30 Jan

5/3/1 for Women – How To


I dig 5/3/1 so hard.

I have never had so much success with a weight training programme as I’ve had with this 5/3/1. I’ve been working through it for over a year now (which, in itself, is saying something) and with it I’ve seen tremendous strength gains and I’m never bored.

I got a facebook message from a reader asking me for some more detail on how the programme works so I figured it was high time for another update on the how-to’s of 5/3/1.

What is the 5/3/1 Programme?

It’s a weightlifting programme created by powerlifter Jim Wendler that focuses on building strength.

5/3/1 revolves around the basic multi-joint lifts: squat, deadlift, bench press, and overhead press.

The plan is based on a slow progression of reasonable and attainable strength over time.

You really have to be able to commit to several cycles to see results. It may seem slow going at first, but you are able work toward your goals while still seeing some motivating improvements that keep you going.

How does it work?

Find Your Base Loads

Figure out the maximum weight you can lift for one rep (or a good estimate of it) for the following lifts: squats, deadlifts, bench press, and overhead press.

Take 90% of that number (eg. if your 1RM is 100lb, use 0.9*100=90lbs). This is your base load from which you will determine how much weight you will lift for every workout.

Plan Your Workout Days and Rest Days

Each Cycle of the plan is four weeks—three weeks of strength building and one week for de-loading and recovery.

The Cycle is based on 4 workouts per week—one of the four major lifts (bench, squat, deadlift, overhead press) each day. Figure out a way to spread out your workout days and rest days to fit everything in so that it works for you.

I like to workout two days back-to-back with one or two rest days in between, eg) Sun, Mon, Wed, Thu.

Week One – 5 Rep Week

You’re working in the 5 rep range this week. For each workout day, calculate your reps and weights as follows:

Warm up: As many reps as necessary at light weight.
Set 1: 5 reps at 75% of base load
Set 2: 5 reps at 80% of base load
Set 3: At least 5 reps at 85% of base load (if you can do more than 5, then do as many as you can)

Repeat the same structure for each of squat, deadlift, overhead press, and bench press day, using the appropriate base load for that exercise.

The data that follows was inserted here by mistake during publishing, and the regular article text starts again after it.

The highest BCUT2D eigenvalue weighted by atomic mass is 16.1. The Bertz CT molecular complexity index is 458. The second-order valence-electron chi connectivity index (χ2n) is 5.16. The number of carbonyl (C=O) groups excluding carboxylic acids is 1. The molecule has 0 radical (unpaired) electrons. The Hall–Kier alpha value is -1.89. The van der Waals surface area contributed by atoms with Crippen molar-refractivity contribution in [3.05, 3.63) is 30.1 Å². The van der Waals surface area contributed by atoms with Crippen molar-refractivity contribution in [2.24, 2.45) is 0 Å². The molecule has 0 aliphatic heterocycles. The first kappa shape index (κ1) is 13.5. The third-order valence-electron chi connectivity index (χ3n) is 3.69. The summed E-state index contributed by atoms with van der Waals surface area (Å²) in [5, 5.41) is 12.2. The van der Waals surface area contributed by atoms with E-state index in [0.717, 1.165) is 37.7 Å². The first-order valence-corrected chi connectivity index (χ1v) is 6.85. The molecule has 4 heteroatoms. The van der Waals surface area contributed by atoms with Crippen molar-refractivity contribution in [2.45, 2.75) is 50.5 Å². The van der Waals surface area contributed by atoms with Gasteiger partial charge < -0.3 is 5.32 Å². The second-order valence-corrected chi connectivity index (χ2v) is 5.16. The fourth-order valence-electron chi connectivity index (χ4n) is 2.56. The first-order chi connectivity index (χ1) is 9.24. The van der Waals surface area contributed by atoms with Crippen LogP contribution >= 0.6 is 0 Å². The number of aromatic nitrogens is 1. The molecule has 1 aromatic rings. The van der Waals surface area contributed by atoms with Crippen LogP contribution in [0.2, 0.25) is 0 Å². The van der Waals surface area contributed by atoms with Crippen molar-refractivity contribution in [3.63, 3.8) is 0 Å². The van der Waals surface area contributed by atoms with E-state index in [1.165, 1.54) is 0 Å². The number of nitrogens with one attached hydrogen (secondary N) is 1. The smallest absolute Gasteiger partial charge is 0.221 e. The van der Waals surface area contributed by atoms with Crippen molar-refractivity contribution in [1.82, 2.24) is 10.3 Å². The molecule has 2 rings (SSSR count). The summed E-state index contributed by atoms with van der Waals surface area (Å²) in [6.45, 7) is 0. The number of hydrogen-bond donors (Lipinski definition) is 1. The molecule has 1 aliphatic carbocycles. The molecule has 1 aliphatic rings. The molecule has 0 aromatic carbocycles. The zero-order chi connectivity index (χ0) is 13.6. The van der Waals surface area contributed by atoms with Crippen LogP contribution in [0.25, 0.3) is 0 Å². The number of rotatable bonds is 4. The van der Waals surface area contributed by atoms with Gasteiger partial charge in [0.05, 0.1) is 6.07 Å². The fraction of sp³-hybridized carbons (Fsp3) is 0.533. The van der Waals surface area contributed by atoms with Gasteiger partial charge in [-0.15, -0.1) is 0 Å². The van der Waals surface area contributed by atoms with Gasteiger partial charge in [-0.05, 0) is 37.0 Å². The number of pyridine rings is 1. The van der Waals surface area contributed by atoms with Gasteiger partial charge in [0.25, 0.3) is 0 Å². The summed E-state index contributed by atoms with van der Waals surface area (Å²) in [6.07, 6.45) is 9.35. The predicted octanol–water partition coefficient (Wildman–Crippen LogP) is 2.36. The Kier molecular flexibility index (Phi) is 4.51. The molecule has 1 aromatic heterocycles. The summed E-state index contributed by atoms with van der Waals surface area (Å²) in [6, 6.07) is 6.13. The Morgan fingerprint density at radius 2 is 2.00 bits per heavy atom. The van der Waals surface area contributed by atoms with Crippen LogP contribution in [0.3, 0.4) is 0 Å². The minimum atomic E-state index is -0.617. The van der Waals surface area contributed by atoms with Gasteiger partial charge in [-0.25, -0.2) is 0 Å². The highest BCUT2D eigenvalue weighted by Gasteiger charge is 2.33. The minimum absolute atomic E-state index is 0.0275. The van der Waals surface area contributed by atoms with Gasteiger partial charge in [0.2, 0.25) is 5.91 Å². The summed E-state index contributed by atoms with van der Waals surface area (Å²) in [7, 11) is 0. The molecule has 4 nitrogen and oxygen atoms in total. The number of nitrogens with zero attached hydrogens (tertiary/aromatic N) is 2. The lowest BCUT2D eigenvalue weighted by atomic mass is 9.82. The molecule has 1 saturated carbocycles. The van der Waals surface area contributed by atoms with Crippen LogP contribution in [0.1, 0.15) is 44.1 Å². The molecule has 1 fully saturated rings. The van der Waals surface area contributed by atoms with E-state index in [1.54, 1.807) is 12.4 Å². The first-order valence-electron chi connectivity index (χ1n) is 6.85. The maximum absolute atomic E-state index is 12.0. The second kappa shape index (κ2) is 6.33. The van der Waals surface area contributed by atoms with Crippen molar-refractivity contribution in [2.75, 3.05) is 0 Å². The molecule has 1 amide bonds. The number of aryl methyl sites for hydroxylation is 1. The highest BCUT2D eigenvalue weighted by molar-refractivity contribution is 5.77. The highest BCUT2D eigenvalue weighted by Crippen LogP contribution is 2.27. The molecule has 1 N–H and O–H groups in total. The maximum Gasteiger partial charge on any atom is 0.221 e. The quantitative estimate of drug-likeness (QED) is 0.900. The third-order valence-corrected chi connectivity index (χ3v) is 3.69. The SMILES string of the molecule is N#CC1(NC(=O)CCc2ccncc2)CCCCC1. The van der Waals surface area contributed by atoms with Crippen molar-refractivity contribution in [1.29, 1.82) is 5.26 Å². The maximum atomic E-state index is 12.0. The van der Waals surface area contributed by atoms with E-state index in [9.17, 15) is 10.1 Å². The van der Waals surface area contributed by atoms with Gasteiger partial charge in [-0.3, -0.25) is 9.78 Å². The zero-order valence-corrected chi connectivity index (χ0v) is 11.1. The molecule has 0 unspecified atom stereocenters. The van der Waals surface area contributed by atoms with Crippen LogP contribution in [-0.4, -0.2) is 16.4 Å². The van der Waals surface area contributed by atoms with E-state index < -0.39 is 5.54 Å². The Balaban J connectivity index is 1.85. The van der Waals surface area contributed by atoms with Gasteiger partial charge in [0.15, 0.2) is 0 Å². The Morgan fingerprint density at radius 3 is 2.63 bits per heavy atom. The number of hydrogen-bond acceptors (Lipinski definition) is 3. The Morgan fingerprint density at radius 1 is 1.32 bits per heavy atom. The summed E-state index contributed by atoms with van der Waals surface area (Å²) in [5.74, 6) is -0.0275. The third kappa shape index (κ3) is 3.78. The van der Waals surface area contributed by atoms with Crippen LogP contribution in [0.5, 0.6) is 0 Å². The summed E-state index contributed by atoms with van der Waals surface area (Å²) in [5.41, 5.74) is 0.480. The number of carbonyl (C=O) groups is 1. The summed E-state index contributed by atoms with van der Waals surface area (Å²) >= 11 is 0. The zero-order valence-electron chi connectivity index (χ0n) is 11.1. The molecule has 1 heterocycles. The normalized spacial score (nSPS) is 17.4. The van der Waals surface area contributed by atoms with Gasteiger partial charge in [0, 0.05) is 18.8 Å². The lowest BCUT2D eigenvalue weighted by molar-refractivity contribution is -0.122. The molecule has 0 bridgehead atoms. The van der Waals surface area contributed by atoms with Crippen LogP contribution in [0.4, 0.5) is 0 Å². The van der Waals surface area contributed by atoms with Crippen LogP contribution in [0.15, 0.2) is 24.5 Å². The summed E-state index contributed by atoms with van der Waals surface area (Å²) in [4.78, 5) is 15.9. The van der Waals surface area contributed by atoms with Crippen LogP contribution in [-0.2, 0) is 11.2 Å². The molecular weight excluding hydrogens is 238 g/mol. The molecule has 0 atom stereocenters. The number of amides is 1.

Week Two – 3 Rep Week

You’ll be working heavier for fewer reps this week. For each workout day, calculate your reps and weights as follows:

Warm up: As many reps as necessary at light weight.
Set 1: 3 reps at 80% of base load
Set 2: 3 reps at 85% of base load
Set 3: At least 3 reps at 90% of base load (as many reps as you can)

Repeat the same structure for each of squat, deadlift, overhead press, and bench press day using the appropriate base load for that exercise.

Week Three – 1 Rep Week

You’ll be repeating some of the loads from the last two weeks for sets 1 and 2 then you’ll go for as many reps as possible at 95% of your base load for your final set.

For each workout day, calculate your reps and weights as follows:

Warm up: As many reps as necessary at light weight.
Set 1: 5 reps at75% of base load
Set 2: 3 reps at 85% of base load
Set 3: At least 1 rep at 95% of base load (as many reps as you can)

Repeat the same structure for each of squat, deadlift, overhead press, and bench press day using the appropriate base load for that exercise.

Week Four – De-load Week

This is your deload week for recovery. You will perform exactly 5 reps in each set with lighter weights, never pushing yourself to failure. For each workout day, calculate your reps and weights as follows:

Warm up: As many reps as necessary at light weight.
Set 1: 5 reps at 60% of base load
Set 2: 5 reps at 65% of base load
Set 3: 5 reps at 70% of base load

Repeat the same structure for each of squat, deadlift, overhead press, and bench press day using the appropriate base load for that exercise.

I’m done a Cycle, now what?

When you’ve completed a 4 week cycle, it is time to progress your loads.

Add the following weights to the one rep maximum that you determined at the beginning of the 4 weeks:

Squat + 10lb
Deadlift + 10lb
Bench Press + 5lb
Overhead Press + 5lb

(eg. if your 1RM for bench press was 100lbs, your new 1RM is 105lb)

Using these new numbers, recalculate your Base Loads for each exercise, and start a new cycle!

You can do as many cycles of the programme as you like. You could practically cycle this programme forever.

What if I didn’t hit my targets?

If you don’t make the calculated load in any of the exercises, go back and re-calculate your 1 rep max and start over.

I generally step back 2 cycles which drops my 1RM by 20lbs for squat and deadlift and 10lbs for bench and push press.